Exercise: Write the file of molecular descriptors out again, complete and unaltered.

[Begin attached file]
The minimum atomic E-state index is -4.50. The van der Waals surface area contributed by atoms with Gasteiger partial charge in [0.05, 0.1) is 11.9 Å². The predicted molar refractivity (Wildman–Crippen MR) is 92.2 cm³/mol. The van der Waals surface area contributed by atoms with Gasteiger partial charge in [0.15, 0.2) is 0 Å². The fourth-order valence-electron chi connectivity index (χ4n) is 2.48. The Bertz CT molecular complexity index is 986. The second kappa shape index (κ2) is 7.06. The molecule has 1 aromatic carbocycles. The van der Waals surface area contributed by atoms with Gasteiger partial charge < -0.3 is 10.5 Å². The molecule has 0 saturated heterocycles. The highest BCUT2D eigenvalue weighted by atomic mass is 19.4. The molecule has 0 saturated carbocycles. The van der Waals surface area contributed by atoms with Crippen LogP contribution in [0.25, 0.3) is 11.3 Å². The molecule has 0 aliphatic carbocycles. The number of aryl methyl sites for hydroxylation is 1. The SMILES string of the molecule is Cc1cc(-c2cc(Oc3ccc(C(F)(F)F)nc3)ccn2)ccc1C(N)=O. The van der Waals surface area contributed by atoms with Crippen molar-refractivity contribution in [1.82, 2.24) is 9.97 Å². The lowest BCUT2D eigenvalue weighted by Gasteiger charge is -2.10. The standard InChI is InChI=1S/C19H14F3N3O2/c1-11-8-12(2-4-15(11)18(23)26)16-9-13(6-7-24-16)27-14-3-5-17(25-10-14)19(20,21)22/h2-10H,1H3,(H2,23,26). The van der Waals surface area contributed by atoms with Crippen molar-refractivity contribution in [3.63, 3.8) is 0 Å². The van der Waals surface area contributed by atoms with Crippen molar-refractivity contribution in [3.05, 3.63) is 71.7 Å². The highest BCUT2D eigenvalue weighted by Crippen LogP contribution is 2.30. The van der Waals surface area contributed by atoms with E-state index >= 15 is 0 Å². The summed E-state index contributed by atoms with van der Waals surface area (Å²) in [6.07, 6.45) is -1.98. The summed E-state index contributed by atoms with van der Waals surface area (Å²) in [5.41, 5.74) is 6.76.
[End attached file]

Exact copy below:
The minimum atomic E-state index is -4.50. The van der Waals surface area contributed by atoms with Gasteiger partial charge in [0.05, 0.1) is 11.9 Å². The predicted molar refractivity (Wildman–Crippen MR) is 92.2 cm³/mol. The van der Waals surface area contributed by atoms with Gasteiger partial charge in [0.15, 0.2) is 0 Å². The fourth-order valence-electron chi connectivity index (χ4n) is 2.48. The Bertz CT molecular complexity index is 986. The second kappa shape index (κ2) is 7.06. The molecule has 1 aromatic carbocycles. The van der Waals surface area contributed by atoms with Gasteiger partial charge < -0.3 is 10.5 Å². The molecule has 0 saturated heterocycles. The highest BCUT2D eigenvalue weighted by atomic mass is 19.4. The molecule has 0 saturated carbocycles. The van der Waals surface area contributed by atoms with Crippen LogP contribution in [0.25, 0.3) is 11.3 Å². The molecule has 0 aliphatic carbocycles. The number of aryl methyl sites for hydroxylation is 1. The SMILES string of the molecule is Cc1cc(-c2cc(Oc3ccc(C(F)(F)F)nc3)ccn2)ccc1C(N)=O. The van der Waals surface area contributed by atoms with Crippen molar-refractivity contribution in [1.82, 2.24) is 9.97 Å². The lowest BCUT2D eigenvalue weighted by Gasteiger charge is -2.10. The standard InChI is InChI=1S/C19H14F3N3O2/c1-11-8-12(2-4-15(11)18(23)26)16-9-13(6-7-24-16)27-14-3-5-17(25-10-14)19(20,21)22/h2-10H,1H3,(H2,23,26). The van der Waals surface area contributed by atoms with Crippen molar-refractivity contribution in [3.63, 3.8) is 0 Å². The van der Waals surface area contributed by atoms with Crippen molar-refractivity contribution in [3.05, 3.63) is 71.7 Å². The highest BCUT2D eigenvalue weighted by Crippen LogP contribution is 2.30. The van der Waals surface area contributed by atoms with E-state index >= 15 is 0 Å². The summed E-state index contributed by atoms with van der Waals surface area (Å²) in [6.07, 6.45) is -1.98. The summed E-state index contributed by atoms with van der Waals surface area (Å²) in [5.41, 5.74) is 6.76.